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Lawskills.com Georgia Caselaw
MIKELL v. THE STATE.
36446.
Possessing illegal whisky. Before Judge Renfroe. Bulloch Superior Court. August 29, 1956.
GARDNER, P. J.
The defendant was charged with possessing "moonshine whisky." A jury convicted him and he was sentenced to pay a fine of $150 plus $19.50 costs on bond forfeiture, and twelve months probated service on the public works camps or at the State Prison Farm, this being probated provided the defendant paid the fine and costs. The defendant filed an amended motion for new trial on the general grounds only, which motion was denied, and the case is here for review.
The evidence shows that while the defendant and his family were eating supper one Ernest Mikell came into the kitchen and offered the defendant a drink, which the defendant accepted; that Ernest Mikell pulled a half-pint bottle containing a small amount of whisky out of his pocket; that up to this time the defendant did not know that Ernest Mikell had any whisky in his possession; that Ernest Mikell stated that the whisky belonged to him and not to the defendant. Deputy Sheriff Bailey testified on behalf of the State that he and a county policewoman, Carolyn DeLoach, went to the home of the defendant and found a half-pint bottle about one-fourth full of whisky in the defendant's kitchen. On cross-examination he testified that he didn't know whose whisky it was; that "I am not swearing that it belonged to the defendant . . . I am not swearing that the defendant put it there . . . there were several people there where they were eating supper." Carolyn DeLoach testified that she and the deputy sheriff found no other whisky in the house of the defendant or on the premises; that they found no empty bottles or vessels of any kind. On cross-examination she testified, "I am not swearing that the whisky belonged to the defendant"; otherwise her testimony was substantially the same as that of the deputy sheriff. The defendant in his statement denied ownership of the whisky, and stated that he did not know that the visitor had the whisky until the visitor offered the defendant a drink.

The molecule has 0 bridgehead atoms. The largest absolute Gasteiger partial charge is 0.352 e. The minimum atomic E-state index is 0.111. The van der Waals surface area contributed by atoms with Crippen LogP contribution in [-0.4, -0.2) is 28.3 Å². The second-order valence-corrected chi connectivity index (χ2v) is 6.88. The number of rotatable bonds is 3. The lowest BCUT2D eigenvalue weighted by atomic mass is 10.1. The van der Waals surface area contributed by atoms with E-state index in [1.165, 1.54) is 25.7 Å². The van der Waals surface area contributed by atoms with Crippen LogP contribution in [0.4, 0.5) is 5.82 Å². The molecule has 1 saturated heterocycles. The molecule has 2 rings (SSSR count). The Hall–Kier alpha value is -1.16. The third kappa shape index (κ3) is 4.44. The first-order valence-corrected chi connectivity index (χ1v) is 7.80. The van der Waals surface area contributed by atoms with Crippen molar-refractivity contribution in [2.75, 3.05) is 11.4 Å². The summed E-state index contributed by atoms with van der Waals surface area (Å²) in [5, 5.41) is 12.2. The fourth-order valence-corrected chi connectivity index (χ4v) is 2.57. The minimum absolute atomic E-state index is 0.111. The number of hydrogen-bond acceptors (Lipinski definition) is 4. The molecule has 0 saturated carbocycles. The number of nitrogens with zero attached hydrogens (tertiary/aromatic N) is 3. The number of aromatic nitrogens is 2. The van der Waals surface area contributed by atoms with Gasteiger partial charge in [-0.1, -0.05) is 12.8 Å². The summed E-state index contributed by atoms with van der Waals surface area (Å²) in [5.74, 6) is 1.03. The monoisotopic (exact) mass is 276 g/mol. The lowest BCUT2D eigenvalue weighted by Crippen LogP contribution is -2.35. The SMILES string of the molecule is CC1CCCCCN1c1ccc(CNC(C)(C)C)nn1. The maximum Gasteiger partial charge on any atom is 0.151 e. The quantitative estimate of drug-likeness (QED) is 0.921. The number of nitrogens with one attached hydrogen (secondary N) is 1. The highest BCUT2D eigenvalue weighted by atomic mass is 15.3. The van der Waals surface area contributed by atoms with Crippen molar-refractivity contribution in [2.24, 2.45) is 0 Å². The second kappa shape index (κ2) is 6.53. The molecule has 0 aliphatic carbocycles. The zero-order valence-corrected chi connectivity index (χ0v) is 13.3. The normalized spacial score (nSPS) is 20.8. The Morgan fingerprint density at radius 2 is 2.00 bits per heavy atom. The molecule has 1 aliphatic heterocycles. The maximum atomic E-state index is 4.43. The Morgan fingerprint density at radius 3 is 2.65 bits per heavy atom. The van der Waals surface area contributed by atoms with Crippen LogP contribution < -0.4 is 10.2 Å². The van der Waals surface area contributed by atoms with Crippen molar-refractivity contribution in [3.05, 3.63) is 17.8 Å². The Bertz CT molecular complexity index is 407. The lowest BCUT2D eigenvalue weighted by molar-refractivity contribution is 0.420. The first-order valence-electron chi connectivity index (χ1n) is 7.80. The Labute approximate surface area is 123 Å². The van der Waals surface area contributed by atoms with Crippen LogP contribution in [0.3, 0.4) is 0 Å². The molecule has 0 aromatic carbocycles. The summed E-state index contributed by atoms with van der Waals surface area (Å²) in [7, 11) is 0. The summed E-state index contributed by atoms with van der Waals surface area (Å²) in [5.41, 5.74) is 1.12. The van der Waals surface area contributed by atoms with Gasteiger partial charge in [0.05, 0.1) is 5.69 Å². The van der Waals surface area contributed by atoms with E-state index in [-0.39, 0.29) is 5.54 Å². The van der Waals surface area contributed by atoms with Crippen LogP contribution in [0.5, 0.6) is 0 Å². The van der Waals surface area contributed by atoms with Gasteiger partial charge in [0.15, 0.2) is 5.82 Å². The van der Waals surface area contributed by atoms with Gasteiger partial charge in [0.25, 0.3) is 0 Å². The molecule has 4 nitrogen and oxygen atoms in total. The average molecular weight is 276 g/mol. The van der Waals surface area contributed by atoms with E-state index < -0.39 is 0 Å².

Counsel for the State cites seven cases in support of the contention that the conviction should be allowed to stand. None of the cases cited are in point. Counsel for the defendant cites two cases. Only one is in point, namely Graham v. State, 150 Ga. 411, 412 (101 S. E. 248), wherein the Supreme Court said: "Whisky may be administered by a physician, taken unawares, or taken from the hand of another merely for the purpose of drinking the whisky. In the circumstance last supposed, the act of taking whisky from the hand of another is merely incident to the act of drinking the whisky, and can in no proper sense be held to be within the inhibition of a criminal statute which declares that it shall be unlawful 'for any . . . person or individual . . . to have, control, or possess, in this State, any of said enumerated liquors or beverages.' The legislative intent and purpose is manifested when the words 'have', 'possess' and 'control' are used in association." The evidence of the State's witnesses is not positive as to the possession of the whisky and is not sufficient to sustain the verdict.
Walton Usher, Solicitor-General, contra.
Fred T. Lanier, Robert S. Lanier, for plaintiff in error.
DECIDED NOVEMBER 21, 1956.
Saturday May 23 02:31 EDT


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